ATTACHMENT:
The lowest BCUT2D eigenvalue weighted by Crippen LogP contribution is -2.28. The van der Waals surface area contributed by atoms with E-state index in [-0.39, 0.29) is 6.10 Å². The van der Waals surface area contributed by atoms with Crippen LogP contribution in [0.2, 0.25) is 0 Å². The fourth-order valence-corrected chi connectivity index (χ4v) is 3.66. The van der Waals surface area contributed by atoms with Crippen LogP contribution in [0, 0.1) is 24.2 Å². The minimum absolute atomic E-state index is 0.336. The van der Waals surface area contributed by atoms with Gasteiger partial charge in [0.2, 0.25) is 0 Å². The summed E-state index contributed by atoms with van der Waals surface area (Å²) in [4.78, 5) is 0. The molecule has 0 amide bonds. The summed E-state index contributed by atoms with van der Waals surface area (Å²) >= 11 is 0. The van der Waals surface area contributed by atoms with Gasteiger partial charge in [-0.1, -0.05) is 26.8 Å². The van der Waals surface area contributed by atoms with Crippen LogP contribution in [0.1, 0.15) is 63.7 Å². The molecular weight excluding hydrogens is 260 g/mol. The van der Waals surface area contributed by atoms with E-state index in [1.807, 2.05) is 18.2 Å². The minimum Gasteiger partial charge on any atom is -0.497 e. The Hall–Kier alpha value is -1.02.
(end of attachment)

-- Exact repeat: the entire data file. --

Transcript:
The lowest BCUT2D eigenvalue weighted by Crippen LogP contribution is -2.28. The van der Waals surface area contributed by atoms with E-state index in [-0.39, 0.29) is 6.10 Å². The van der Waals surface area contributed by atoms with Crippen LogP contribution in [0.2, 0.25) is 0 Å². The fourth-order valence-corrected chi connectivity index (χ4v) is 3.66. The van der Waals surface area contributed by atoms with Crippen LogP contribution in [0, 0.1) is 24.2 Å². The minimum absolute atomic E-state index is 0.336. The van der Waals surface area contributed by atoms with Gasteiger partial charge in [0.2, 0.25) is 0 Å². The summed E-state index contributed by atoms with van der Waals surface area (Å²) in [4.78, 5) is 0. The molecule has 0 amide bonds. The summed E-state index contributed by atoms with van der Waals surface area (Å²) >= 11 is 0. The van der Waals surface area contributed by atoms with Gasteiger partial charge in [-0.1, -0.05) is 26.8 Å². The van der Waals surface area contributed by atoms with Crippen LogP contribution in [0.1, 0.15) is 63.7 Å². The molecular weight excluding hydrogens is 260 g/mol. The van der Waals surface area contributed by atoms with E-state index in [1.807, 2.05) is 18.2 Å². The minimum Gasteiger partial charge on any atom is -0.497 e. The Hall–Kier alpha value is -1.02.